| March 2013
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By Tim Innes
A fire at Bliss Bar on Feb. 4 gutted the ground floor and caused extensive damage to the building at 4026 24th St. Though no one was injured, seven workers lost their jobs, and several residents upstairs were forced to find new homes. Photo by Corrie M. Anders
“We expect to be back.”
For Bliss Bar regulars, that pledge from owner Pierre Letheule, who saw his popular club go up in flames Feb. 4, is music to their ears. But it could take a while before patrons can again enjoy cocktails, watch classic films, and listen to jazz at the bar, at 4026 24th St.
“We have to wait for the city and insurance company to complete their inspections,” said Letheule, 59, who purchased Bliss 12 years ago with his wife, Katina Letheule. “Then we can start planning to rebuild. It could take a year.”
Although the party room in the back of Bliss was relatively unscathed, the bar itself was a total loss. The blaze, reported at 1:12 p.m. by a neighbor who smelled smoke, was quickly contained. Firefighters from Stations 24 on Hoffman Avenue and Station 11 on 26th Street remained on the scene until 5 p.m., piling charred contents at the curb.
Firefighters were called again that evening when smoldering embers in a false ceiling burst into flame. After extinguishing them, firefighters used power saws to clear out the long, narrow space. The cause was believed to be electrical, according to San Francisco Fire Department spokeswoman Mindy Talmadge.
$225,000 in Damage
Among the lost contents were many items precious to Letheule: his collection of modern art, and furniture and lamps he crafted himself.
“I’m still in shock,” said Letheule, who bought Bliss from founders John Ferguson and Jim Kopp in 2001. In previous incarnations, the bar was known as the Rover’s Inn and the First Ining.
The fire also left seven employees jobless and several upstairs tenants homeless. They were put up in hotels for three nights by the Red Cross before being relocated to temporary housing.
As of late February, damage estimates were still being tallied by insurers. The Fire Department’s preliminary estimate of damage to the structure and contents was $225,000. Besides the bar, the three-story building that housed it sustained significant structural damage, Letheule said.
The blaze was the second to hit the busy block between Castro and Noe streets in 17 months. A two-alarm blaze on Sept. 10, 2011, at 4049-51 24th St., caused $950,000 in damage, displaced seven residents, and forced the Radio Shack store to close. Although tenants were able to return late last summer, the store didn’t reopen until two months ago.
Firefighters from two local stations doused the flames that engulfed Bliss Bar the afternoon of Feb. 4. They returned that evening to put out smoldering embers. Photo by Jack Tipple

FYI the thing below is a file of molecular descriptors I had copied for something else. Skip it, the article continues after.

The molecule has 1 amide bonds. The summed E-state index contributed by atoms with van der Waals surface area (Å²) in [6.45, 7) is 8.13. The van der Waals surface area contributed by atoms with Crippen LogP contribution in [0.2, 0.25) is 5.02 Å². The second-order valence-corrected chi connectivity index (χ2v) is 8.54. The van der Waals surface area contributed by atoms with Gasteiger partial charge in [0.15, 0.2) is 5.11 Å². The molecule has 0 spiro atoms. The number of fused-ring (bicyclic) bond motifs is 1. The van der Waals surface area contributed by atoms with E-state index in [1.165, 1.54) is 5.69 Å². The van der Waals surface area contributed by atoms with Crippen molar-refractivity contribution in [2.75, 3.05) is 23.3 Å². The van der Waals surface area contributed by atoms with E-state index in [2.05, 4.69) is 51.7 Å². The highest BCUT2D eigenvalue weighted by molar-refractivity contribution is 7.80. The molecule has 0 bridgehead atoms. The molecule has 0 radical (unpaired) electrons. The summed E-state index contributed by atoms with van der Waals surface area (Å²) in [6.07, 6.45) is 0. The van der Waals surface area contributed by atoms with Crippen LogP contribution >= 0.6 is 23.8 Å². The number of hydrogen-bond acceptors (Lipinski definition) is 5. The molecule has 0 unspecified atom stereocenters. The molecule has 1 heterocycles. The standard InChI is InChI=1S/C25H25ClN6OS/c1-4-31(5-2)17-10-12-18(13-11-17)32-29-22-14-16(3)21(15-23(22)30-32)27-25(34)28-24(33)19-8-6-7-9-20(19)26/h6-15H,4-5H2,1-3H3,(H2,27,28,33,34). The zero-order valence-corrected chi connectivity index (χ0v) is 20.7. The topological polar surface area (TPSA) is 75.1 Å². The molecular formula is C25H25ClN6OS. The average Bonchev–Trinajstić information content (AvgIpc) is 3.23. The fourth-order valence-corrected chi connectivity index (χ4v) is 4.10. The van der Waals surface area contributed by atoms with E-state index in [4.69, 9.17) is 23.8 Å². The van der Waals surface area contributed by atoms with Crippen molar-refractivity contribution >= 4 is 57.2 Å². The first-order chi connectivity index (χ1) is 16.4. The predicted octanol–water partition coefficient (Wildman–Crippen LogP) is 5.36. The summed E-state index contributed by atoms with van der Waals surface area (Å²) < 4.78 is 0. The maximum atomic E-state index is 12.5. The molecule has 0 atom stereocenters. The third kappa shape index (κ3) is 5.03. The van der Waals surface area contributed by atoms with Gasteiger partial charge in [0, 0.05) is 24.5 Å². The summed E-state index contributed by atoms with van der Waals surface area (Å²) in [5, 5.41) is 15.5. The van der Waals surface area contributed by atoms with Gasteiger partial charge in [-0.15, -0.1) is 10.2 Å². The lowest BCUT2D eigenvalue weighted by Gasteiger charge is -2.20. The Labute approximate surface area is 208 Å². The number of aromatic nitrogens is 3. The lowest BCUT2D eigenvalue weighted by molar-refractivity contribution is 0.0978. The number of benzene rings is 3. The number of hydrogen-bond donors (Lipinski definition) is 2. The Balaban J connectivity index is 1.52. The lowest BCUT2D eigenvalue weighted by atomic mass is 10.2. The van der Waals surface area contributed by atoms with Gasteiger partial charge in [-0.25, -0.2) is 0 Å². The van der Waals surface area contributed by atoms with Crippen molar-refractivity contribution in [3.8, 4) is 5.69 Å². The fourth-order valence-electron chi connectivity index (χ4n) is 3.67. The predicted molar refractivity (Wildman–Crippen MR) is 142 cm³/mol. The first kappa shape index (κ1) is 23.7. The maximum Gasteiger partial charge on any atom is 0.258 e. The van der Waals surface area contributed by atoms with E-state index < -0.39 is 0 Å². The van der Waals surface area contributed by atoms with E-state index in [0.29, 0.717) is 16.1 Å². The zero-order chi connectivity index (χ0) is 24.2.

Cloud of Black Smoke
Letheule said he was returning from errands when he saw fire trucks in the street and thick black smoke pouring from the bar, which had not yet opened for the day. As firefighters worked, pedestrians gathered to watch their progress and offer assistance to the building’s residents and neighbors.
Letheule was soon joined by bartender Kerri Stimson, who wasn’t scheduled to start work until 4 p.m., but came from her home in the Lower Haight as soon as she heard about the fire.
“It’s a real loss,” said Stimson, 32, who tended bar at Bliss for three years. “Bliss Bar was the only honest-to-goodness cocktail lounge in Noe Valley. It was quiet, comfortable. It catered to a different crowd than the neighborhood’s other, more sports-oriented bars. It was the kind of place to take a date.”
Emblematic of that, she said, was the mellow crowd that turned out on Super Bowl Sunday—the day before the fire—to cheer the 49ers while sipping martinis on the bar’s plush sofas.
The bar’s Blue Room was a popular venue for private parties. Although Bliss did not have a kitchen, patrons could order snacks or meals from the nearby Pasta Pomodoro.
Letheule, who studied flute, painting, and sculpture in his native France, said the art hanging in the Blue Room was covered with a grimy layer of soot but could be restored.
Bartender Kerri Stimson, standing on 24th Street the night of the fire, was hopeful Bliss could reopen—not only so she could reunite with her work family but because the bar is “the only honest-to-goodness cocktail lounge in Noe Valley.” Photo by Sally Smith
Live Music Venue Lost
Stimson said that while Pierre Letheule ran the bar, Katina Letheule handled the finances and booked the musical acts, with the help of local artists and agents.
“It was a great venue for jazz,” Stimson said. “We’d get the same people who played at Yoshi’s. Hopefully, we’ll be able to bring it back.”
In addition to the Sunday afternoon jazz performances, which ranged from vocalists like Sandra Aran to pianists like Larry Vuckovich, Bliss presented blues artists on the second, third and fourth Wednesdays of the month.
On 24th Street last month, music fans and cocktail customers seemed equally distressed about the loss of the lounge.
Charles Elleman, a 20th Street resident and Bliss regular who was nearby when the fire broke out, said the bar’s closure would leave a big void in the neighborhood. “Without Bliss, we [the after-work crowd] can always go to the Peaks, the Valley Tavern, or Noe’s Bar, but where are all the pretty people going to go?”
Stimson, who, like most of the other workers, had a second job—she also teaches yoga—said she hoped Bliss would reopen. “Pierre’s a great guy to work for,” she said.
Both Stimson and Letheule, who lives in Alameda, thanked local residents and merchants for providing words of encouragement and complimentary coffee and meals in the days after the fire. “People have been so nice,” Letheule said. “It’s a great community.”